Tuesday, May 20, 2014

Retirement planning for 20-somethings: The Roth IRA

One of my life list items is "Learn about retirement funds, invest!". I'm checking that list item off this month, and I'll be writing about retirement funds and investing in depth below - you've been warned!

I think I first started giving retirement a second thought when I read 20-something Marissa's post on Missris in October of 2011 about her own retirement research, which led her to open a Roth IRA.  But it wasn't enough to make me take immediate action. I taught in Spain for a year, I came back to Madison and worked for a year, and then in May 2013 I finally opened a Roth IRA. What led me to do this?

Financial advice for 20-somethings

The reading I've done about retirement recommends the following steps for 20-somethings:

1. Set aside $1,000 for emergencies.


2. Pay off any credit card or loan debt.


3. If your employer has a matching program for your 401(k), participate. That's free money.

For example, let's say your employer matches up to 6%. This means if you contribute 6% of your income to your 401(k), then your employer will also contribute 6% of your income to your 401(k)! Free money!

4. If you make less than $129,000*, open a Roth IRA.

IRA stands for Individual Retirement Arrangement/Account. There are actually 11 types of IRAs, but the two most common are Traditional and Roth.
*If you file single in 2014. You must make less than $191,000 to contribute to a Roth IRA if you file married/joint. Check limits each year.


Traditional IRA vs. Roth IRA

Before I begin to dissect the Roth IRA (since it's pertinent to my situation), I'll share some resources where you can learn about the differences between Traditional and Roth IRAs (for you curious folk).


Roth IRA

So the Roth IRA is a personal account you can open independently to save for retirement.

There is a maximum amount that you can contribute to your Roth IRA each tax year. The maximum contribution amount is $5,500 for 2013 and 2014.  As you can guess, it's recommended to contribute the maximum to your Roth IRA each tax year.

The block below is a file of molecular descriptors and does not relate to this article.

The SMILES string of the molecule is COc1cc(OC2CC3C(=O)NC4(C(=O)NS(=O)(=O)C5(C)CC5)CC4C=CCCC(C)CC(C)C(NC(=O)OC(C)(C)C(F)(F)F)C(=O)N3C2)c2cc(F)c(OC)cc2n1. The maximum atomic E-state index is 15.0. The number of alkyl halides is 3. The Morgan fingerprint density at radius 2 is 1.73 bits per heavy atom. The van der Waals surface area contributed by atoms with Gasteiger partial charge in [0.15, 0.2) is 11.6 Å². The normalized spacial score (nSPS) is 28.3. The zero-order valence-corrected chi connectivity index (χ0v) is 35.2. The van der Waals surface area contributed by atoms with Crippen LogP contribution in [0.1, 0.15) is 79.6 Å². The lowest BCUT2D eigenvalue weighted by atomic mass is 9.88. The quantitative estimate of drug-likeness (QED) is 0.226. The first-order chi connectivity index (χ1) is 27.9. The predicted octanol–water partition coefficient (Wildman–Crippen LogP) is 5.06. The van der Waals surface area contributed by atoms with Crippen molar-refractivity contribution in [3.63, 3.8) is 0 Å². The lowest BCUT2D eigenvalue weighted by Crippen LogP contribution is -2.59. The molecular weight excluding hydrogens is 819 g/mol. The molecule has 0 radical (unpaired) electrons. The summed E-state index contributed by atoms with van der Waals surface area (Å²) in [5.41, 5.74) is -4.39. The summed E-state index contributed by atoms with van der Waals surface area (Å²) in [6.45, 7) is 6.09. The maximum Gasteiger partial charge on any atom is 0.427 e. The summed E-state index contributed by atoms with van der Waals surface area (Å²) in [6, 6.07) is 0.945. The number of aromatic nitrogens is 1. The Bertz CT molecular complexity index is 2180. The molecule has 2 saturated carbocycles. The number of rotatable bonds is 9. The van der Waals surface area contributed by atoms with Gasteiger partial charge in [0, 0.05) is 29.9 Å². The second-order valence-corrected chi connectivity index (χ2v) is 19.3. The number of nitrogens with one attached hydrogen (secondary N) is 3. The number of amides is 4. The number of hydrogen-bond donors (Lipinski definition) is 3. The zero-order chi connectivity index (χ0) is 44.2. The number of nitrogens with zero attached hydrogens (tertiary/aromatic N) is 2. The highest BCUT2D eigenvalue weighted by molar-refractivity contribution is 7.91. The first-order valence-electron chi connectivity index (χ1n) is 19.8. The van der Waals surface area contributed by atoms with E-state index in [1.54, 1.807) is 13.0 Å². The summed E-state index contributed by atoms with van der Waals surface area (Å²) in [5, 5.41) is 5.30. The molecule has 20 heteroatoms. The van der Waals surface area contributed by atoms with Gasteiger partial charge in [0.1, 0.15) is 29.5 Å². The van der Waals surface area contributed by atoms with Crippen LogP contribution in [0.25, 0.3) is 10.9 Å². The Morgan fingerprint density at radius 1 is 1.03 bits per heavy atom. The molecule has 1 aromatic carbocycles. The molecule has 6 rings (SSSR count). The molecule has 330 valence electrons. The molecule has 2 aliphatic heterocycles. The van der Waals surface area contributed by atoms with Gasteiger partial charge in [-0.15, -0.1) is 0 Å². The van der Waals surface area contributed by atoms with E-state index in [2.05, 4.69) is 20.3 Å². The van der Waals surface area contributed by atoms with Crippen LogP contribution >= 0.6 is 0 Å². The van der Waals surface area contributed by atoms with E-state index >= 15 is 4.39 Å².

You cannot deduct your contributions to a Roth IRA from your income. This means that if you make $30,000 and contribute $3,000 to your Roth IRA, your income when you file taxes is still $30,000 (not $27,000).

A huge plus is that all of your contributions and earnings are completely tax free when you start using the money during retirement, if you follow the regulations (you are age 59½ and your Roth IRA has been open for at least 5 years). So if some of your Roth IRA is invested in Google and you make a ton of money over the next 40 years - it'll never be taxed!

Check out the IRS's page all about Roth IRAs to learn more.

Why You Should Open a Roth IRA by April 14 - Forbes


How to open a Roth IRA

You can open a Roth IRA at some banks and credit unions, but I opened my account online. Three main investment companies where you could open a Roth IRA are Fidelity Investments, Vanguard Group, and T. Rowe Price.  There are also many discount brokers, one of which I used to open my account online (Sharebuilder). Each broker (and company) will have different account minimums and trading fees, so take some time to look around and compare. In hindsight I think I made my choice too quickly, now that I'm learning a lot more about Roth IRAs, but it's okay for now.

Recommended reading:


Investing your Roth IRA money

Back to my story. So it was May of 2013 that I opened a Roth IRA account on Sharebuilder, and put in $500 to start. That part was super easy, opening the account.

And then I started to take a look around. I had to invest this money somewhere by myself, and most of the trades cost money to make. What do I invest in? If I add money to the Roth IRA monthly, does that mean I'll have to do a separate trade each time too? Won't it not be worth it then? Should I only make trades once a year? Twice a year? And there was all of this fancy finance lingo I didn't understand: Capital appreciation, yield, ETFs, index, gross expense ratio, order type: market or limit -- ahh, what have I done?!  I'm out of my league!